1. Adriana suggested that Isabel should be gay.
“Isabel’s character wasn’t going to be a lesbian,” Torrebejano reveals. “They hadn’t talked about it or anything. It happened because of things I added to the scenes. That’s when I talked to the writers and told them, ‘Why don’t you make this girl a lesbian? Because, it could be very beautiful. You could tell it very well. And a lesbian in the 19th century can be very interesting.’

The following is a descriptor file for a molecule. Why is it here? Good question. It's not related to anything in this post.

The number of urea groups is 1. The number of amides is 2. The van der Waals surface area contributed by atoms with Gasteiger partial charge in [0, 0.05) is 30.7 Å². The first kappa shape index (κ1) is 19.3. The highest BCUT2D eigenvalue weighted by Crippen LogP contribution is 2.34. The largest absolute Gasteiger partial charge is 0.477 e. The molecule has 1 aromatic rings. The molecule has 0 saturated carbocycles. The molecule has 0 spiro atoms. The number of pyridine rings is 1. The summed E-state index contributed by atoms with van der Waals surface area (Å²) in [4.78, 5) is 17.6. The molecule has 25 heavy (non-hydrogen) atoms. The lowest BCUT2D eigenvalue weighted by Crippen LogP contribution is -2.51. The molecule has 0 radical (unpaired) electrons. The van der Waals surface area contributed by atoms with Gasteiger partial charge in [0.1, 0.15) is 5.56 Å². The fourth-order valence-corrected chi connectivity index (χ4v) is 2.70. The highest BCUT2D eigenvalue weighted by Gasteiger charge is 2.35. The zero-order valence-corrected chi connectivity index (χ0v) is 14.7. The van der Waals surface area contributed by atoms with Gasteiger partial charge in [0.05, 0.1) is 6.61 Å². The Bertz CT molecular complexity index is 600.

An analogy: Glee is like a box of chocolates. A box of chocolates you find sitting unattended at a bus station, and which you open because you have low blood sugar and a totally unfounded faith in humanity. And with each bite you wonder: will this be filled with razor blades, planted by someone who apparently wants to punish chocolate lovers? Will it be stuffed with so much beauty and heart and truth that it makes you cry with its sweetness? Or is it perhaps laced with LSD, which will cause you to hallucinate puppet versions of your friends, pirouetting madly to old school Janet Jackson? This week’s episode of Glee was that last kind of chocolate: sure it was a cold-blooded attempt to move singles on iTunes, held together by only the thinnest of narrative threads, but at least it wasn’t strawberry cream.